27. ^ ""호랑이 한국축구 새얼굴" .. 축구協 엠블럼 공식발표".
  28. ^ 대표선수도 국제경기서 버젓이 서독 아디다스, 일본 미즈노등 외제 스포츠용품 국내시장 석권 (in Korean). Kyunghyang Sinmun. 27 February 1981.
  29. ^ 필승!위크엔드스포츠-멕시코월드컵에서 대표팀과 함께 뜁니다 (in Korean). Kyunghyang Newspaper. 30 May 1986.
  30. ^ 월드컵 상혼 장외서 뜨거운 "광고전쟁" (in Korean). Kyunghyang Newspaper. 20 June 1990.
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  32. ^ "한국축구, 나이키와 500억 후원계약". sports.news.naver.com.
  33. ^ "네이버 뉴스 라이브러리". NAVER Newslibrary.
  34. ^ "네이버 뉴스 라이브러리". NAVER Newslibrary.
  35. ^ 태극전사 유니폼 스폰서 교체여부 관심
  36. ^ "나이키와 5백억 후원계약 .. 축구대표팀 2007년까지". sports.news.naver.com.
  37. ^ "나이키, 축구대표팀 유니폼 후원 490억원에 4년 연장". sports.news.naver.com.
  38. ^ "축구대표 가슴 로고 값은 1200억원". news.jtbc.joins.com.
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  42. ^ "All-time record per countries". Korea Football Association (in Korean). Retrieved 15 December 2018.

External links

  • Korea Football Association (in Korean) (in English)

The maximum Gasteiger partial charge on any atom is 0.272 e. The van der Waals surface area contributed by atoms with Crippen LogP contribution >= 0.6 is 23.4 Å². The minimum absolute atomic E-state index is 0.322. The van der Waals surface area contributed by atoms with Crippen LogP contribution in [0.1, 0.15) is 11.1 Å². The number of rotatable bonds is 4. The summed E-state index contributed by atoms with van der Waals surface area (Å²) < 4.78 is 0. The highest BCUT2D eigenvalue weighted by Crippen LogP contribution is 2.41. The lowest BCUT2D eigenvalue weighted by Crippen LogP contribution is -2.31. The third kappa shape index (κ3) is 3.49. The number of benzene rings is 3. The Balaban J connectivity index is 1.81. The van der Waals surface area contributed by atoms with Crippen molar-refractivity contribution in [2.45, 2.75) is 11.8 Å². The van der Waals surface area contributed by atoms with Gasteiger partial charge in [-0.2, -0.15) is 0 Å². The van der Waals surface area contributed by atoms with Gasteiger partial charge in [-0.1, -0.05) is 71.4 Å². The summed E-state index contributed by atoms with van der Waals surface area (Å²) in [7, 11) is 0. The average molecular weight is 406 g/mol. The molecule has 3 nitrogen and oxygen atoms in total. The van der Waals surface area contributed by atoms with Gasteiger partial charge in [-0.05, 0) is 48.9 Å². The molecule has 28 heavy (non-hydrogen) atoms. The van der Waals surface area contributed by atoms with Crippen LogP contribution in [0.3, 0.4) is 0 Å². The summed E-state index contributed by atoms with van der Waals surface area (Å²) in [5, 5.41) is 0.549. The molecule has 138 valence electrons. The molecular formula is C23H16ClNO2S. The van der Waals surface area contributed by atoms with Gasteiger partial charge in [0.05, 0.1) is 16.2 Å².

• Korea Republic – FIFA
Preceded by
Inaugural Champion
Asian Champions
1956 (First title)
1960 (Second title)
Succeeded by
1964 Israel 
Preceded by
1964 Myanmar 
Asian Games Champions
1970 (First title)
Succeeded by
1974 Iran 
Preceded by
1974 Iran 
Asian Games Champions
1978 (Second title)
Succeeded by
1982 Iraq 
Preceded by
1982 Iraq 
Asian Games Champions
1986 (Third title)
Succeeded by
1990 Iran 
Preceded by
1985 Cameroon 
Afro-Asian Cup Champions
1988 (First title)
Succeeded by
1991 Algeria 
Preceded by
Inaugural Champion
EAFF Champions
2003 (First title)
Succeeded by
2005 China PR 
Preceded by
2005 China PR 
EAFF Champions
2008 (Second title)
Succeeded by
2010 China PR 
Preceded by
2013 Japan 
EAFF Champions
2015 (Third title)
2017 (Fourth title)
Succeeded by
Incumbent
Preceded by
2001 China PR 
AFC Men's Team of the Year
2002
Succeeded by
2003 Iraq 
Preceded by
2008 Japan 
AFC Men's Team of the Year
2009
Succeeded by
2010 Japan